MGV’s goal was a large “family” of vehicles on a common hull with the first priority going to a new SPG to replace the Paladin. Currently the only goal of this program is to develop a new ICV (infantry carrier vehicle) that will replace remaining M113s and eventually the Bradley. The question seems to be what sort of balance of armor, mobility, and firepower is the Army looking for. If any contractors submit wheeled designs they will likely be not much heavier than 25–30 tons. On the other end of the spectrum we could see “heavy” IFVs comparable in weight and armor protection to the 60+ ton Abrams offered. Could something based off the Bradley provide enough of an improvement to satisfy what the Army is looking for? We’ll have to wait to find that out.

I don’t think the Army is looking to arm the thing with a 105mm gun, but I imagine a 30mm autocannon (Mk.44 Bushmaster II) will be the minimum as many modern IFVs are resistant to 25mm fire.

Remember this vehicle we are talking about now won’t enter production until the later half of this decade at earliest. It is easy to say the Bradley is good enough for now, but what about in 2020?

Just too add. Yes there is plenty of potential for this program to be screwed up and end in disaster. But there is the potential for the US to take the lead in armored fighting vehicle development again and finally have some success in modernizing our military. If we don’t do anything on the basis that it may end up like (insert failed program here), we’re pretty screwed.

You don’t send APC’s to fight tanks. You send tanks to fight tanks (or more likely A-10’s and apaches).

Now this wouldn’t work for allmost every other military in the world.

BUT… The US defence is sooo huge compaired to everyone else (not necessarily manpower) but in terms of budget and buys of sheer amount of hardware that I would think this might work.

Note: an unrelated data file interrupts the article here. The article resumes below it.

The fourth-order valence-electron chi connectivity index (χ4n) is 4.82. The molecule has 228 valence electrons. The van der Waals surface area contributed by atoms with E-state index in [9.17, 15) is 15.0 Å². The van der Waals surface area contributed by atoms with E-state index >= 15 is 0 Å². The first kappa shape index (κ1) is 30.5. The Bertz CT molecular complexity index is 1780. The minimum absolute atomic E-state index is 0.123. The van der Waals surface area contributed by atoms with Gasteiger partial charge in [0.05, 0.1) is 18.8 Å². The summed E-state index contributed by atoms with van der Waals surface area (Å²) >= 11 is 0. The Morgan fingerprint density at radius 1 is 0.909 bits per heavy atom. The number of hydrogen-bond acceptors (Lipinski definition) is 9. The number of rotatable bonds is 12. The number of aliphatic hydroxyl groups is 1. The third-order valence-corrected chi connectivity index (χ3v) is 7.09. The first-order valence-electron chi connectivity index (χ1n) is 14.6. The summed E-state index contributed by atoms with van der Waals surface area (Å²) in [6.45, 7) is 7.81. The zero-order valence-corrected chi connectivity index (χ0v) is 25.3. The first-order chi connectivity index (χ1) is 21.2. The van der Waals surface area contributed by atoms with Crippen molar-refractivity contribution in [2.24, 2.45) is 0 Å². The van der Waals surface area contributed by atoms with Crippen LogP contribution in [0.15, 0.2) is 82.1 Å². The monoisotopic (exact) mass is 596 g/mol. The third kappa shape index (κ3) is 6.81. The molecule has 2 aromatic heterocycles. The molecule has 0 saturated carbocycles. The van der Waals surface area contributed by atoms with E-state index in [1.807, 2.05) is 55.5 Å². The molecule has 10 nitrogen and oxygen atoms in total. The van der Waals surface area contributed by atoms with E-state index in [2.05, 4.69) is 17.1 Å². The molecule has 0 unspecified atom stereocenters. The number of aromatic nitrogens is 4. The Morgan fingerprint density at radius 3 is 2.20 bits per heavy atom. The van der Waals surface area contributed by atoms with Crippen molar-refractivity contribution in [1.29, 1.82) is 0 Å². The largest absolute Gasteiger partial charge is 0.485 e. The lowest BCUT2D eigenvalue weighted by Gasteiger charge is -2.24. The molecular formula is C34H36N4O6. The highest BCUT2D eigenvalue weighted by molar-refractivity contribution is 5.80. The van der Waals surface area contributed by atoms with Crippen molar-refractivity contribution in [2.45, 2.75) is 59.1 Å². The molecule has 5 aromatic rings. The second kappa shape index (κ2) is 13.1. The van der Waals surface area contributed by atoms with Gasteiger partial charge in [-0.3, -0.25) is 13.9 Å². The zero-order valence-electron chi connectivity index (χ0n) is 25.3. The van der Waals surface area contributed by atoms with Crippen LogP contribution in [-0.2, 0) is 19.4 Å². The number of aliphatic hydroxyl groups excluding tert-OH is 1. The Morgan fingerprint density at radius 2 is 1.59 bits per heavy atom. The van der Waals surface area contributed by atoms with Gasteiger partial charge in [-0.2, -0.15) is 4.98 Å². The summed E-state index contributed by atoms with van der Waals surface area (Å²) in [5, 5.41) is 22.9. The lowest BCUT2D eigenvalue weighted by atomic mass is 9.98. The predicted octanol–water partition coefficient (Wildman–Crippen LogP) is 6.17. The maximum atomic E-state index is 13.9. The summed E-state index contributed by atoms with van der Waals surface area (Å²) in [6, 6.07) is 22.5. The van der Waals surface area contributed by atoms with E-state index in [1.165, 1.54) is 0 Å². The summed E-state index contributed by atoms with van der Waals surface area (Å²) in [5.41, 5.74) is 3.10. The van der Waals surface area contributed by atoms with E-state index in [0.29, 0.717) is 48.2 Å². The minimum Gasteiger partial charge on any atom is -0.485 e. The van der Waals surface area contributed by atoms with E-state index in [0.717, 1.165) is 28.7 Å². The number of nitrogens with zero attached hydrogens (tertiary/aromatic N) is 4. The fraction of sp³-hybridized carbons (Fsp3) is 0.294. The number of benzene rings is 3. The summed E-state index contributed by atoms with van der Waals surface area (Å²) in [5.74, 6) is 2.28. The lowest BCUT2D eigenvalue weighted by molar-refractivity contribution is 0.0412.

Besides having DARPA (as per its name) take care of advanced technology concepts and then have another department actually design the hardware right down to every single nut and bolt (and test them by prototypes).

Only then, when you have a working design with fully developed specs you put out a bidding contest on the production.

Hell if you owned an efficient tractor company with attached metal working factories they could bid on it.

Well it’s a tradeoff… Is the lack of efficiency (extra expense for the taxpayer) more costly than the profits (extra expense for the taxpayer)?

It seems you didn’t take that into account… I wouldn’t know the numbers either but I think that would be an important piece of the puzzle to really judge what would work.

Personal bonus info on my point of view. I would to you be a partly communist / socialist european. :)

Eg. I don’t at all mind businesses competing on things like pc’s, flatscreens, cars or meat.

I do have a certain morale issue with things like the medical industry, insurance companies or health care.

I just don’t like the idea of people profiting of other peoples “bad luck”. It basically revolves around these companies that making their profits on skimping on the service (“product”) to people who had a run of bad luck or just making money on ill people.

But thats a whole nother discussion for another day and just to describe where my point of view comes from.

Well I don’t think the problem necessarily is that a certain general doesn’t have experience with this and that platform.

Unless the person in question is then unable to seek out other peoples experience and knowledge on the subject.

But that is more a question whether you picked the right man for becoming boss or not.

Well, if I read correctly, this contract is supposed to be fixed-price, so F-35 shall not reoccurre, shall it? As far as I know, fixed price means that Army will give some money and if industry needs more, it’s entirely their problem.

I cannot add much to what William C. correctly stated. The original FCS operational requirements are still in the need bucket. No amount of sticking one’s head in the sand will make it otherwise. I do believe that the people who conceived FCS got ahead of themselves in proclaiming the demise of the main battle tank — begs the question of deployability — but there’s no reason to throw the baby out with the bathwater. Skinner’s comments on the Stryker just demonstrate how clueless he really is. You bought an “interim” solution off-the-shelf and there are problems. Just stripping the Army of more RDT&E money to polish your pet rock does not solve the problem that the Army has long standing needs that require a material solution and those needs are not being met.